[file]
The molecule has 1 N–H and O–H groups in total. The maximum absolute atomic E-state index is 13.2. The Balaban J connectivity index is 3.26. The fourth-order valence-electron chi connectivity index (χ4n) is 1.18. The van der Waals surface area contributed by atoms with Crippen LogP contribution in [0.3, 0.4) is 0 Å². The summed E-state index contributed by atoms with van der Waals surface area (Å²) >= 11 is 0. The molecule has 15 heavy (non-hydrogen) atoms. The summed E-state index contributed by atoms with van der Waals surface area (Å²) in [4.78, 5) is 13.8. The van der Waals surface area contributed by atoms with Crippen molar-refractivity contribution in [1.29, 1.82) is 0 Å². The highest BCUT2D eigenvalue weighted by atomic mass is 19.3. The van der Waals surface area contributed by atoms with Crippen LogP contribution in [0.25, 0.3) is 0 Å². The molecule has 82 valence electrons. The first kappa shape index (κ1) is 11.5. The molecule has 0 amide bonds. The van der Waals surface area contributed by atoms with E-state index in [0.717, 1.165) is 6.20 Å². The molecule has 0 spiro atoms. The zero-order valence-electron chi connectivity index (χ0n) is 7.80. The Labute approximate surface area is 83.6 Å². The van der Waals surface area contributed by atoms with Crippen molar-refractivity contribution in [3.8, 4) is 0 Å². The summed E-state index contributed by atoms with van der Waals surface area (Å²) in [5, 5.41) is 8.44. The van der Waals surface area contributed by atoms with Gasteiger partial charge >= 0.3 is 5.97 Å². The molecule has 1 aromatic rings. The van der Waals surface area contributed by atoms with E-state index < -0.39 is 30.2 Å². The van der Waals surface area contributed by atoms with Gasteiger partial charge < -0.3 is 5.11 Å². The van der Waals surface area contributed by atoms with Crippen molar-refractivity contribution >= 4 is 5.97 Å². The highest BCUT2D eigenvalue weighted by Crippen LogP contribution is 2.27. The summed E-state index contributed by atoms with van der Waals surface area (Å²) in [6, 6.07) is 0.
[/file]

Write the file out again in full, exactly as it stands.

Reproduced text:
The molecule has 1 N–H and O–H groups in total. The maximum absolute atomic E-state index is 13.2. The Balaban J connectivity index is 3.26. The fourth-order valence-electron chi connectivity index (χ4n) is 1.18. The van der Waals surface area contributed by atoms with Crippen LogP contribution in [0.3, 0.4) is 0 Å². The summed E-state index contributed by atoms with van der Waals surface area (Å²) >= 11 is 0. The molecule has 15 heavy (non-hydrogen) atoms. The summed E-state index contributed by atoms with van der Waals surface area (Å²) in [4.78, 5) is 13.8. The van der Waals surface area contributed by atoms with Crippen molar-refractivity contribution in [1.29, 1.82) is 0 Å². The highest BCUT2D eigenvalue weighted by atomic mass is 19.3. The van der Waals surface area contributed by atoms with Crippen LogP contribution in [0.25, 0.3) is 0 Å². The molecule has 82 valence electrons. The first kappa shape index (κ1) is 11.5. The molecule has 0 amide bonds. The van der Waals surface area contributed by atoms with E-state index in [0.717, 1.165) is 6.20 Å². The molecule has 0 spiro atoms. The zero-order valence-electron chi connectivity index (χ0n) is 7.80. The Labute approximate surface area is 83.6 Å². The van der Waals surface area contributed by atoms with Crippen molar-refractivity contribution in [3.8, 4) is 0 Å². The summed E-state index contributed by atoms with van der Waals surface area (Å²) in [5, 5.41) is 8.44. The van der Waals surface area contributed by atoms with Gasteiger partial charge >= 0.3 is 5.97 Å². The molecule has 1 aromatic rings. The van der Waals surface area contributed by atoms with E-state index < -0.39 is 30.2 Å². The van der Waals surface area contributed by atoms with Gasteiger partial charge < -0.3 is 5.11 Å². The van der Waals surface area contributed by atoms with Crippen molar-refractivity contribution >= 4 is 5.97 Å². The highest BCUT2D eigenvalue weighted by Crippen LogP contribution is 2.27. The summed E-state index contributed by atoms with van der Waals surface area (Å²) in [6, 6.07) is 0.